Agricultural minister Frank Tumwebaze has applauded the Uganda Breweries Limited (UBL) for providing a sustainable market to cassava and sorghum farmers in the country.
He said access to market is one of the biggest challenges most farmers face, noting that it is also worth thanking the middlemen for their contribution in the value chain.
“Birds in the air don’t farm but they feed, so the middlemen don’t dig; they don’t suffer but they reap big. When it comes to the supply chain their work of linking the market to the farmers is worth commending,” Tumwebaze said.
Tumwebaze who was speaking during the Uganda Breweries Farmers Forum aimed at boosting the Buy Uganda Build Uganda (BUBU) initiative through increased agriculture output, said cassava as a raw material for the brewing industry is a great opportunity to the farmers.
“How I wish the beer from cassava can increase. Previously, cassava was only considered for food and sorghum was famous for the industry but we are happy that these are all opportunities to the farmers.
“We want to have a conversation with the ministry of Finance such that when they are taxing products, let them differentiate those which are directly as a result of the farmers’ effort and put much tax on those products, which are not from the farmers’ efforts,” he said.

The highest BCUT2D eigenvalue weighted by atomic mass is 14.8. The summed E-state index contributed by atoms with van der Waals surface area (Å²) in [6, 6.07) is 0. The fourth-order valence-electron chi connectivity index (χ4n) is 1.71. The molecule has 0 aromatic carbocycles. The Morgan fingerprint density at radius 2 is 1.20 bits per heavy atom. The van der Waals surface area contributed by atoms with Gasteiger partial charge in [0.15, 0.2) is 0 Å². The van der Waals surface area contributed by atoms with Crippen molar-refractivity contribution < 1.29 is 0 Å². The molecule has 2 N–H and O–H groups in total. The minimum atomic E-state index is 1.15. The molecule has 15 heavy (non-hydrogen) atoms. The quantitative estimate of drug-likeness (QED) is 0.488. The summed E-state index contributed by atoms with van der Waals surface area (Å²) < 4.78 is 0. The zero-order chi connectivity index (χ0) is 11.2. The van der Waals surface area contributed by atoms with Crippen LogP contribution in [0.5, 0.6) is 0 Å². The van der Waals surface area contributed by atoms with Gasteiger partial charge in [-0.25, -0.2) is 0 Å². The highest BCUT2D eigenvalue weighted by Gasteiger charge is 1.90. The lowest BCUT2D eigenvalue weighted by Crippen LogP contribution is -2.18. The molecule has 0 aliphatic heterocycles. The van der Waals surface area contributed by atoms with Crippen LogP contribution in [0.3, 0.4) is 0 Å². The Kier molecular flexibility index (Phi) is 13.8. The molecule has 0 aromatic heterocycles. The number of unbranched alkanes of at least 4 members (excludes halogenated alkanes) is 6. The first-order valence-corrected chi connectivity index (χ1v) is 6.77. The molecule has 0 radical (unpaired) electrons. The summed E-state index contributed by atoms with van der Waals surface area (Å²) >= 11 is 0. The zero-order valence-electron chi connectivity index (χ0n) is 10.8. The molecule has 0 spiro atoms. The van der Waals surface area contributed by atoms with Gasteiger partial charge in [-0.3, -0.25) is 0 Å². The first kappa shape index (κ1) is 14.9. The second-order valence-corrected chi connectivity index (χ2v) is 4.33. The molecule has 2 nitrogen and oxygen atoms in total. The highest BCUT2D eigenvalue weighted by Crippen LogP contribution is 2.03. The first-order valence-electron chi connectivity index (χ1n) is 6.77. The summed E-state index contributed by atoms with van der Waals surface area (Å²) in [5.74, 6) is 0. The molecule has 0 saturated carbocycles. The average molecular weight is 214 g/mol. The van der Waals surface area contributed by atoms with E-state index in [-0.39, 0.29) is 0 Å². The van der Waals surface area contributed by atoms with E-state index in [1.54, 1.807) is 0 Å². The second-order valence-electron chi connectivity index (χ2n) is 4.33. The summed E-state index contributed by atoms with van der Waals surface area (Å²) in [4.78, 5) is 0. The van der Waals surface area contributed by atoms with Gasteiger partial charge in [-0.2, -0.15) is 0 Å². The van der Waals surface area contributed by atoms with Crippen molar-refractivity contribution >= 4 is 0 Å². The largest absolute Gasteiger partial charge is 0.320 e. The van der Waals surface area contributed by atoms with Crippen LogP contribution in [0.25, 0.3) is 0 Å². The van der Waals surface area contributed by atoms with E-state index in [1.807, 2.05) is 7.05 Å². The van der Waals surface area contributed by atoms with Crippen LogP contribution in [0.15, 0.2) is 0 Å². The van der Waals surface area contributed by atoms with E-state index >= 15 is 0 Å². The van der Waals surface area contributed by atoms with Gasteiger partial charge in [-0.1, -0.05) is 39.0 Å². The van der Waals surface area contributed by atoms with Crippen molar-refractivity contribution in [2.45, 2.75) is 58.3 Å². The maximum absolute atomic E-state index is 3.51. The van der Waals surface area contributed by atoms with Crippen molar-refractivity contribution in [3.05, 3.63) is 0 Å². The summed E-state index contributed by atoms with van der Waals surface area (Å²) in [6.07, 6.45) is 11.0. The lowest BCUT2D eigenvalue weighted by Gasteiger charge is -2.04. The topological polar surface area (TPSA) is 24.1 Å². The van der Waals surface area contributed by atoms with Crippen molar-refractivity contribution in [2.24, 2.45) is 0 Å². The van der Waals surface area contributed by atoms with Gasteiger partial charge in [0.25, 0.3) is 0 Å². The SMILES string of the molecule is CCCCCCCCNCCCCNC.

The minister applauded the farmers towards ensuring sustainable supply of the raw materials, saying despite the challenges of revenue collection reduction in the economy, they are still committed to supporting farmers.
“My ministry has come out aggressively with a strategy to support large-scale commercial farmers. We are not yet there fully, but we have started, we are now profiling farmers who need support for machineries because we don’t want to give tractors to people who can’t use them.
“We are now profiling farmers per a district with large acreage of land so that we give them tractors. These tractors have a software for tracking and if it gets out of the country, we shall be in position to track them,” he said.
Tumwebaze explained that our capacity as a country since independence is very low, with the entire stock of tractors both private and public being 4,700.
Out of that, 30-40% are non-functional and that explains why a lot of arable land people fight over is underutilized for agricultural production. Only 34.4% of the land is used and we still have 65% not utilised, while countries like Egypt and others grow more food with application of fertilisers.
Andrew Kalonzo, the managing director Uganda Breweries Ltd, said they are proud to showcase the potential and impact that working with the farmers has on the business and the society at large
“The farming community makes over 60% of the Uganda breweries ltd value chain directly to the society and support to the ecosystems,” he said.
At the core of the local raw material agenda, UBL, he said, is making farming more productive and profitable for the Ugandan farmers which is critical in reducing poverty, boosting prosperity and creating jobs.
“The use of local raw materials has a highly positive impact on the economy as it puts earnings directly into the pockets of more local farmers, and manufactures could benefit from a fairer operating environment that means they are able to pay farmers more,” Kalonzo said.